Barnes owns an upholstery and furniture design business in Lexington, but took up the hobby of glass sculpting more than 10 years ago. He said his life changed drastically since then and he’s been able to make pretty good money out of it, although he runs his business. He said he’s been amazed by the popularity of his work.
“I started doing it for my own pleasure and to have [the glass] around the house,” he said. “Now I can’t seem to keep it in the house.”
In fact, when Barnes spoke to the Cadiz Record on the phone, he was in the process of creating something new for the upcoming exhibit since otherwise, he might not have enough to show. That same day, July 26, he received a letter from Tipper Gore regarding the work he’ll be doing for Women Leading Kentucky, which she is affiliated with.
Barnes is an old friend of Nehring’s, who mostly makes quilts. However, they aren’t traditional quilts the way most people think of them. Nehring said that all it takes for something to qualify as quilt is for the fabric to have three layers: two outer layers and an inside layer. The cloths that Nehring weaves can sometimes be translucent. She makes her creations from hand-dyed cottons, silks and wool.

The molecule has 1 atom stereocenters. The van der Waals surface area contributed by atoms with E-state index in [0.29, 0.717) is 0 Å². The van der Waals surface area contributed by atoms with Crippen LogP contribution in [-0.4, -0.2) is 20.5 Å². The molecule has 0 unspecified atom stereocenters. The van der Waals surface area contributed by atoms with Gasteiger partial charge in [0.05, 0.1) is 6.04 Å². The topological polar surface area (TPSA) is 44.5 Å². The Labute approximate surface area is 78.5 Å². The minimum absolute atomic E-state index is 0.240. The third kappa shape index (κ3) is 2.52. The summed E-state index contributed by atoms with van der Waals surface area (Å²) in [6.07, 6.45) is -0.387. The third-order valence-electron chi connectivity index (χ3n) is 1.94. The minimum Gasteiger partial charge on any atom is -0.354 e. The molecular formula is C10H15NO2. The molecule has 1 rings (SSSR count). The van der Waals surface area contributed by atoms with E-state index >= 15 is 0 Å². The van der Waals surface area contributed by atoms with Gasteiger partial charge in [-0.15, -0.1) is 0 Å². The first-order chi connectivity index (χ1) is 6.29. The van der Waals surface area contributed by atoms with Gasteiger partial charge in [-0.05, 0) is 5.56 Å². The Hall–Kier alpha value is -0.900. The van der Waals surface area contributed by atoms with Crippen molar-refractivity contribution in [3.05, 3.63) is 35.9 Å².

Nehring said she dyes everything she works with herself.
“Just like a painter controls what goes onto their campus, I control what colors go into my work,” she said.
Nehring and Barnes share more just a friendship. Nehring said she heavily influenced by glass works and often tries to weave her fabrics in the same smooth and flowing way.
Nehring said she mostly does commission work, and that having a show in a small town like Cadiz is new to her. She said she is excited that a different kind of population will be seeing her work.
The exhibit will continue through Sept. 3.